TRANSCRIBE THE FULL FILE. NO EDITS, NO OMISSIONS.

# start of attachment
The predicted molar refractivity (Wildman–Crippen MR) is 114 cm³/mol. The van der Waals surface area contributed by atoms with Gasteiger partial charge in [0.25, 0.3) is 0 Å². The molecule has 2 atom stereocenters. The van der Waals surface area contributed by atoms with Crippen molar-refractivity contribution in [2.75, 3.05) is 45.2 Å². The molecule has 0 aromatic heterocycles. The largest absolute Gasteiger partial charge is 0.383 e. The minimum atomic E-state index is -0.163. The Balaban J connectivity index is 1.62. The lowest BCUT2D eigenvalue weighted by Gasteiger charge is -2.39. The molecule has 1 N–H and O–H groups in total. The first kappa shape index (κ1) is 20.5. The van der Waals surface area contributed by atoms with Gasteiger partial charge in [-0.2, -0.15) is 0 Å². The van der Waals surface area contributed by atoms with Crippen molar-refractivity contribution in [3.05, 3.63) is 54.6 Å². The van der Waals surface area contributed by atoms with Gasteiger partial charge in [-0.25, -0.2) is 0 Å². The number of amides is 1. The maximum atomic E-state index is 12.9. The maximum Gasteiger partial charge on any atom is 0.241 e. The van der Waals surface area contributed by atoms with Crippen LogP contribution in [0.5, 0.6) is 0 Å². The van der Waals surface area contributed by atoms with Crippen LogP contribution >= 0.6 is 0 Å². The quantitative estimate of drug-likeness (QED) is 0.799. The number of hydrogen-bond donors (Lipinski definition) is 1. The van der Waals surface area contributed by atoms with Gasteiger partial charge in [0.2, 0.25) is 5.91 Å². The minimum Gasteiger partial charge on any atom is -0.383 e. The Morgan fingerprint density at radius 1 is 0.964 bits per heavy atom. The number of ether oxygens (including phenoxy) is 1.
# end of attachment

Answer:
The predicted molar refractivity (Wildman–Crippen MR) is 114 cm³/mol. The van der Waals surface area contributed by atoms with Gasteiger partial charge in [0.25, 0.3) is 0 Å². The molecule has 2 atom stereocenters. The van der Waals surface area contributed by atoms with Crippen molar-refractivity contribution in [2.75, 3.05) is 45.2 Å². The molecule has 0 aromatic heterocycles. The largest absolute Gasteiger partial charge is 0.383 e. The minimum atomic E-state index is -0.163. The Balaban J connectivity index is 1.62. The lowest BCUT2D eigenvalue weighted by Gasteiger charge is -2.39. The molecule has 1 N–H and O–H groups in total. The first kappa shape index (κ1) is 20.5. The van der Waals surface area contributed by atoms with Gasteiger partial charge in [-0.2, -0.15) is 0 Å². The van der Waals surface area contributed by atoms with Crippen molar-refractivity contribution in [3.05, 3.63) is 54.6 Å². The van der Waals surface area contributed by atoms with Gasteiger partial charge in [-0.25, -0.2) is 0 Å². The number of amides is 1. The maximum atomic E-state index is 12.9. The maximum Gasteiger partial charge on any atom is 0.241 e. The van der Waals surface area contributed by atoms with Crippen LogP contribution in [0.5, 0.6) is 0 Å². The van der Waals surface area contributed by atoms with Crippen LogP contribution >= 0.6 is 0 Å². The quantitative estimate of drug-likeness (QED) is 0.799. The number of hydrogen-bond donors (Lipinski definition) is 1. The van der Waals surface area contributed by atoms with Gasteiger partial charge in [0.2, 0.25) is 5.91 Å². The minimum Gasteiger partial charge on any atom is -0.383 e. The Morgan fingerprint density at radius 1 is 0.964 bits per heavy atom. The number of ether oxygens (including phenoxy) is 1.